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IRAN cradle of the Mother Goddess

Aktualisiert: 16. Aug. 2023

About a time when women were worshipped as Goddesses & Women, Life, Freedom was reality

Palaeontology confirms that the Mother Goddess was the first divinity to be worshipped in Ancient Iran.

Persian sculptural ceramics starts almost with the initial steps of civilization in Iran. A Goddess female fertility clay figurine called Venus of Sarab found in Kermanshah in the west of Iran and dated to 7000 B.C. is considered as one of the oldest ceramic sculptures found in the plateau of Iran.

Mother Goddess

The perception of the earth as a female entity is one of the most striking consistencies in global and historical spiritual belief.

The potential of the female body to grow and nourish new life has led to a spiritual association between feminine agency and generative powers of creation.

People in southern, southeastern, northern, northwestern, and central Iran worshiped mother figures. Women, as mothers, were held in very high esteem in these regions. Local inhabitants had a robust feminine culture in which mothers played a central role.

But let's look at Iran, formerly known as Persia, in the Neolithic time.

First of all, the Iranian plateau was a massive geographical region with various ethnic and cultural traditions that developed parallel to each other in this vast area and even reached up to Anatolia. Iran is home to one of the world's oldest continuous major civilizations.

An important part in Iran's history is the Neolithic revolution. 10.000 years ago, the development of agriculture, livestock farming, and urban living began in the Iranian plateau and was a major turning point in human history.

Fertile Crescent

The Fertile Crescent where most of humanity's first major crops were grown, was located around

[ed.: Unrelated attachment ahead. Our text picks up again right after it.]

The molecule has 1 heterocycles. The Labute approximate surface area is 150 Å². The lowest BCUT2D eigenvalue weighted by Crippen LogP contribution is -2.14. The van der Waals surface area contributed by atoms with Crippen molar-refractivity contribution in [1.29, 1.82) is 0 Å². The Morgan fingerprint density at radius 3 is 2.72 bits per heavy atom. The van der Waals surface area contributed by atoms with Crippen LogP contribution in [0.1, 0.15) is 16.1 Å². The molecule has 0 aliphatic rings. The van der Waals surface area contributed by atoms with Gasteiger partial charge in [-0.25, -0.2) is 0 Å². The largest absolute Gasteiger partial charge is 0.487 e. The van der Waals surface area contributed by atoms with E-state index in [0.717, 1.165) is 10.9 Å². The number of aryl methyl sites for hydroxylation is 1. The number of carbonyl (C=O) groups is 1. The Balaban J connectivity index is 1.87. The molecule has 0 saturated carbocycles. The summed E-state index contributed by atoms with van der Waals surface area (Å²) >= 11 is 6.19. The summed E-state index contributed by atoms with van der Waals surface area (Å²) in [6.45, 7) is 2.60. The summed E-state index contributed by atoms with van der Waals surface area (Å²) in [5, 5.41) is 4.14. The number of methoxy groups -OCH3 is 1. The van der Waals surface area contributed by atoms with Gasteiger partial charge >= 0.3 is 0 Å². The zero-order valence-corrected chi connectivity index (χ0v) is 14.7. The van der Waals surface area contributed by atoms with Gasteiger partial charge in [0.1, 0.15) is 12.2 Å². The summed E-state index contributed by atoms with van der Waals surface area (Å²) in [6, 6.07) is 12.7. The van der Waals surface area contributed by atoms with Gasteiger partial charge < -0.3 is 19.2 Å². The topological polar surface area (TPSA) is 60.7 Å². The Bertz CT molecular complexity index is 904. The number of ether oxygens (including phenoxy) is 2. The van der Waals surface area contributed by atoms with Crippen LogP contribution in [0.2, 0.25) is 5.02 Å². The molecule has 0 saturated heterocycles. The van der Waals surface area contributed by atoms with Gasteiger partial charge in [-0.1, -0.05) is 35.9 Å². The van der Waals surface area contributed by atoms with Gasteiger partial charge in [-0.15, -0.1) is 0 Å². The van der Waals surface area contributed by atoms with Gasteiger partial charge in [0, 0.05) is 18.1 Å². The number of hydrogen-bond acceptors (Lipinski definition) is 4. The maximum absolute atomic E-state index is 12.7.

Elam, an ancient civilization centered in the far west and southwest of modern-day Iran. In villages such as Susa were many findings of female figurines in honor of the earth.

Researchers also assume a prosperous pre-dynastic period for the neighboring region of Mesopotamia (today: Iraq and Syria):

"As far as we can reconstruct this from early sources and art evidence, the life of the Neolithic advanced civilizations was entirely concentrated on the preservation and refinement of life... Ancient Orientalists agree that the oldest epochs in each case left behind a first flowering of art which was hardly surpassed by the later phases. It is characterized by natural dignity and simplicity as well as by a serene mood of life and humorous features, while the later monuments of art are marked by the striving for the demonstration of power and monumental splendor, and their motifs became more and more somber and warlike." Carola Meier-Seethaler


One Goddess was especially important in pre-Islamic Iran: Anāhitā. From her roots as an ancient Indo-European water deity her status was unrivaled by any other Iranian goddess throughout the course of three successive Iranian empires over a period of a thousand years.

According the Mazdean Creation tradition, any source of water represents Anāhitā. Thus, any river, spring or well is sacred since it potentially represents the “whole creation of water” concept. Since water is important for farming, we can assume the special importance set on her.

But just like the story with Old Europe, these matriarchal cultures of the Near East were about to be transformed by the patriarchal organized Indo-Europeans.

They invaded the Iranian plateau and Mesopotamia by 3000 BC and brought with them their tripartite social structure (consisting of kings/priests, warriors and producers) and their belief in male Sky god(s). The Goddess and worship of the earth had no place any longer.

Civilization transformed radically, warmongering between states commenced and the life of women began to change. Until about 2000 BC women still participated fully in sacred activities, owned property and business.

Samuel Noah Kramer, an Assyrian scribe, believes that the priests and scribes of Sumer were selectively and deliberately recording myths in such way as to further women's political ends.

"By 3000 BC the Mother Goddess is replaced in the records of the Near East by a male god. The Goddesses have become wives and daughters. Mother Goddess Nammu, formerly hailed as creatrix of the universe and mother of gods, is omitted altogether from the lists." Jeanne Achterberg


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